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Bond length

Figure 2.10 Morse curve. Inter-atomic attractive and repulsive forces result in the formation of a bond length with a minimum energy level.

Bond length

Figure 2.10 Morse curve. Inter-atomic attractive and repulsive forces result in the formation of a bond length with a minimum energy level.

the relationship between these forces and illustrates the fact that at a particular bond length the energy associated with the bond is minimal and the molecule is said to be in its ground state. However, this only describes the most stable and hence the most frequent form of the molecule. More energetic forms will also exist and these are indicated by the higher energy levels in the Morse curve diagram.

A new Morse curve is required to describe the energy levels associated with an excited molecule and this is displaced to the right and above the original curve. The excitation of a molecule with a particular bond length results in an excited molecule with the same bond length but with a higher internal energy as illustrated by the new Morse curve (Figure 2.11). An excited molecule initially will revert to the minimum energy state for the excited molecule

Potential + energy

Figure 2.11 Morse curve for an excited molecule. The energy required for excitation (A) is lost as the molecule returns to the ground state but only the energy lost between states (C) may be emitted as radiation. Energy losses due to internal rearrangements (B and D) are non-radiative.

before reverting to the ground state, with the result that the energy originally absorbed is lost in at least three stages (B, C + D) as the molecule returns to its ground state. Some energy losses are due to internal rearrangements of each of the two molecular forms and as such involve a non-radiant loss of energy: it is only the energy lost during the interchange between the two molecular forms that may possibly be emitted as radiation. Any energy lost by radiation (C) must be less than the total energy absorbed (A) and hence the wavelength emitted will be greater than that which was absorbed in the first place.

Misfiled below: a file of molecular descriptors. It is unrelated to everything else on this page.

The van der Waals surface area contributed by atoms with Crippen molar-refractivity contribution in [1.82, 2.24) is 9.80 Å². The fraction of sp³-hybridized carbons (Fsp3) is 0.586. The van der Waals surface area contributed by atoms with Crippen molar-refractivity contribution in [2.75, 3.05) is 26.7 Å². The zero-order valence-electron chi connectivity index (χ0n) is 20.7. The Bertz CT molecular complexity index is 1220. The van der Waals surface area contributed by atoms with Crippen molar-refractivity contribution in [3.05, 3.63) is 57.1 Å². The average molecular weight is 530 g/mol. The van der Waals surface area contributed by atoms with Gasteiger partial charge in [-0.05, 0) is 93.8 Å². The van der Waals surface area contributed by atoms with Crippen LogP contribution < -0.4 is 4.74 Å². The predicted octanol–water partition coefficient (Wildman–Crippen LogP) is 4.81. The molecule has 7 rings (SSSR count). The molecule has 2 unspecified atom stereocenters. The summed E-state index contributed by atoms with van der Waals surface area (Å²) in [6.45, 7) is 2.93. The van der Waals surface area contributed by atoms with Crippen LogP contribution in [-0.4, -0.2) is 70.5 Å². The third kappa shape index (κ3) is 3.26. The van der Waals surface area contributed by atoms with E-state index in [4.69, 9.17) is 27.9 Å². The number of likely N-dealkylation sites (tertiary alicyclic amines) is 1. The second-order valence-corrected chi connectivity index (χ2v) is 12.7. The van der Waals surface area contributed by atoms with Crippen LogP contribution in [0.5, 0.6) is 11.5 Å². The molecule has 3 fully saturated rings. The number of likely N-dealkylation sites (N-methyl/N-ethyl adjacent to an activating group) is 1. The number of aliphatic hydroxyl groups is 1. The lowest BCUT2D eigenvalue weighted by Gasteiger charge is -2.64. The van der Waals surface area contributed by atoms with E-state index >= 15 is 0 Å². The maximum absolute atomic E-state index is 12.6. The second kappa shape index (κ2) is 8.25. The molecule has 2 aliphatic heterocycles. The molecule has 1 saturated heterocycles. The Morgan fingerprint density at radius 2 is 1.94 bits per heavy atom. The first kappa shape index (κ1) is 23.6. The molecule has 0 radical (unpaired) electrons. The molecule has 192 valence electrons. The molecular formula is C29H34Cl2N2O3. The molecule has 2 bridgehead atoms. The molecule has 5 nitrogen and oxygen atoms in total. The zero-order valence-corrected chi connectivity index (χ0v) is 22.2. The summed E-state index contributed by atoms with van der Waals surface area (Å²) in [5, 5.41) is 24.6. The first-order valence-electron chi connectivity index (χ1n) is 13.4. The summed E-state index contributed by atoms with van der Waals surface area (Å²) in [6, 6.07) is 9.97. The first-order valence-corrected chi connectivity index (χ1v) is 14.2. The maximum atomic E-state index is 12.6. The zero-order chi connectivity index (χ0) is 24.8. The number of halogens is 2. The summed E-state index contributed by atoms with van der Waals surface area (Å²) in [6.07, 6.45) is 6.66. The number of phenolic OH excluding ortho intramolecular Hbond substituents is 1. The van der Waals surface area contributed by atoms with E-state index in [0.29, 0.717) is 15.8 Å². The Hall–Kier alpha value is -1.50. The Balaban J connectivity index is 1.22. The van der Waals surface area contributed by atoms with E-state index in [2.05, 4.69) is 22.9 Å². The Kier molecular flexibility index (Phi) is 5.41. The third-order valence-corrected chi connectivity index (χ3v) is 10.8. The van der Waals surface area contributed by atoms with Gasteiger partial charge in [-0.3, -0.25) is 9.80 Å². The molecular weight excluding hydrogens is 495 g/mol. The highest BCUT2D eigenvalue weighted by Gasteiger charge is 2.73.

A molecule in the ground state has a pair of electrons with opposite spin in each molecular orbital. On excitation, one electron is elevated to an anti-bonding orbital and because it is not restricted by the presence of another electron it can exist with either its original spin (a singlet transition) or reversed spin (a triplet transition). If the return to the ground state involves a fall from the singlet transition and radiation is emitted, the compound is said to fluoresce. However, in a return to the ground state from a triplet transition, fluorescence will not occur and the energy loss will probably be non-radiative. The intensity of fluorescence depends upon the proportion of the total molecules which undergo singlet transitions and it is mainly for this reason that different compounds show different

> Luminescence - see Section 8.3.4.

>• Scintillation counter ■ see Section 5.2.2.

degrees of fluorescence. Some compounds do show radiative emission during triplet transitions and these compounds are said to phosphoresce. The most demonstrable difference between these two types of emission is the fact that fluorescence occurs within about 1 X 10~8 seconds and persists for only about 1 to 1 X 103 nanoseconds and is much faster than phosphorescence, which persists for up to 1 X 10~3 seconds due to the time taken for the spin change to occur.

Chemiluminescence is another form of molecular emission in which the initial electronic transition is caused by an exergonic reaction rather than the absorption of radiant energy. Most chemiluminescence reactions are of the oxidative type and those involving hydrogen peroxide are particularly useful biochemically. Luminol (5-amino-2,3-dihydrophthalazine-l,4-dione), for instance, will emit light when reacting with hydrogen peroxide and may be used in monitoring many oxidative enzymes such as glucose oxidase, amino acid oxidase, etc. Bioluminescence is a special type of chemiluminescence in which the process of light emission is catalysed by an enzyme. The enzyme luciferase, extracted from the firefly, uses ATP to oxidize the substrate luciferin with the emission of radiation and can be used to measure ATP concentrations. The enzyme extracted from bacterial sources can oxidize long chain aliphatic aldehydes in the presence of oxygen, FMN and NADH with the emission of radiation.

Luminescence methods are very sensitive, quantities as little as 1 fem-tomole of ATP being detectable and while measurements may be made using scintillation counters, much simpler equipment that requires neither a radiation source nor a monochromating system is satisfactory.

Self test questions

Section 2.1

1 What describes radiation with a wavelength of 340 nm?

(a) Ultraviolet radiation.

(b) Visible radiation.

(c) Near infrared radiation.

(d) Far infrared radiation.

2 Ultraviolet radiation will frequently induce which of the following molecular transitions?

(a) Inner shell electronic transition.

(b) Valence electronic transition.

(c) Molecular vibrational transition.

(d) Molecular rotational transition.

3 An effect of an increased level of conjugation in a molecule is to shift the absorption maximum to a longer wavelength

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